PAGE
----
Westly MacDonald is a happy man.
After spending nine months under a cloud of doubt following a disciplinary action by the Canadian National Railway, he was cleared of fault in the train derailment near Bathurst last March by a Canadian Transport Commission decision Monday.
``I feel just great,'' he said. ``I got all the benefits, my pension, the whole works.''
The train MacDonald was engineering, two locomotives and 30 cars, derailed when the brakes apparently failed while he was attempting to hook up with another 23 cars at Brunswick Mines. Mr. MacDonald stayed on the train, blowing the whistle to warn motorists, before it went off the track at a speed of about 70 miles per hour.
SOme people hailed Mr. MacDonald a hero, while CNR maintained he did not use proper judgement, and suspended him for six months.
While Mr. MacDonald is happy his name has been cleared, he said he will never forget the incident.
``I'll never get over it, that's for sure. It'll follow me for the rest of my days.''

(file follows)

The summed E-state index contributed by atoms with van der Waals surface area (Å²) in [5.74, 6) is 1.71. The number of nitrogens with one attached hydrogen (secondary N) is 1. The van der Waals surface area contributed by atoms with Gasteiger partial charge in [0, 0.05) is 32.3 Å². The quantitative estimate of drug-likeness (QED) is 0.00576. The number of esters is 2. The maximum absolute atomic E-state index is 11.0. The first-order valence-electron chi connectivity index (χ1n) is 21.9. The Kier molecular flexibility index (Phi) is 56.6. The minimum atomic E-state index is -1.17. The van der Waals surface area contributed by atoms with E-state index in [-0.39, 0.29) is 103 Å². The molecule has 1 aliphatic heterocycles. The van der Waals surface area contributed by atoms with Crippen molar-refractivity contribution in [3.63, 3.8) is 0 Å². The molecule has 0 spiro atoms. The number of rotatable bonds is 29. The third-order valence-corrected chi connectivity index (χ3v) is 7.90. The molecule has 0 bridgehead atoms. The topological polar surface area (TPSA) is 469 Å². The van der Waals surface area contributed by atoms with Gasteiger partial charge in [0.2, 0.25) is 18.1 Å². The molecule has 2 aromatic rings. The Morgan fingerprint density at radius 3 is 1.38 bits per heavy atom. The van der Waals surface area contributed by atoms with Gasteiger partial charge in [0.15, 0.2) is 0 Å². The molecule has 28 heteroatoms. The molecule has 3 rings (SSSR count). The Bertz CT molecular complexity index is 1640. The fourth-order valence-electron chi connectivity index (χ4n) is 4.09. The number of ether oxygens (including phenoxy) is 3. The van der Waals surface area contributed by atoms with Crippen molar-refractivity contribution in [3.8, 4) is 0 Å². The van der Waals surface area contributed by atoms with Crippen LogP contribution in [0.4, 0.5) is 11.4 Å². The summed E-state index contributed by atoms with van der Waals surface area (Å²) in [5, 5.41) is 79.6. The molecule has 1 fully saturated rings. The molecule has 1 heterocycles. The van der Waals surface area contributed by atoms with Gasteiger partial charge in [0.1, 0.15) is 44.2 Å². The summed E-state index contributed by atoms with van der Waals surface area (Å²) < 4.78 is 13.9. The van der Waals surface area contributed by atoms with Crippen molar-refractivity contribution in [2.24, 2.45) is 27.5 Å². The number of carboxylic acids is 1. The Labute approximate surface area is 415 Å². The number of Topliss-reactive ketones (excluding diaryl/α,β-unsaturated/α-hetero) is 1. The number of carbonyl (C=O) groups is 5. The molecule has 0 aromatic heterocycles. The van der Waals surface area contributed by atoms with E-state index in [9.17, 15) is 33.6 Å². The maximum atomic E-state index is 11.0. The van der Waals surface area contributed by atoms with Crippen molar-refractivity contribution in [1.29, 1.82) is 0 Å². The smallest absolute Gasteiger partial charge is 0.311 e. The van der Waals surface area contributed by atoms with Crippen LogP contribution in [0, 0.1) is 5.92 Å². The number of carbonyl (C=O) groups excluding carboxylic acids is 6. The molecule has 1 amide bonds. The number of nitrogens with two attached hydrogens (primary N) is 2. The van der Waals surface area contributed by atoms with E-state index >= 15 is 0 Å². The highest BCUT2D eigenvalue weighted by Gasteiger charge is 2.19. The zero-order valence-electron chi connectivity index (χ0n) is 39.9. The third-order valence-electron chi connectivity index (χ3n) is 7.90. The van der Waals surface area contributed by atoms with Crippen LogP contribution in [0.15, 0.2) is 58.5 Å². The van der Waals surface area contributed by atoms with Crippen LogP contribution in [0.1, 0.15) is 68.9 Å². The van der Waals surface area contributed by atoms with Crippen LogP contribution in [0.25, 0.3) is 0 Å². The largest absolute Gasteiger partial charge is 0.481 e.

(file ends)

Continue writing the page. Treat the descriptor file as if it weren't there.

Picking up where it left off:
Steve McIntosh, CN's public affairs spokesman said the company was not prepared to comment on the situation until a copy of the Arbitration Board's ruling could be studied. He added the report will have to be studied carefully before the company decides what action, if any, will be taken.
Mr. McIntosh said he did not think the decision affected the other men who were suspended, because the Brotherhood of Locomotive Engineers only filed a grievance on behalf of Mr. MacDonald. He added that he would have to see the report before he could be sure.
While Mr. MacDonald was hurt by the suspension, he does not blame the company, just a few uncaring officials.
``It's a wonderful place to work,'' he said. ``it's just a few people that are running it, that's the problem. The morale of workers has gone down. It doesn't seem like you're anything anymore, just a number.''
Mr. MacDonald has been retired since November.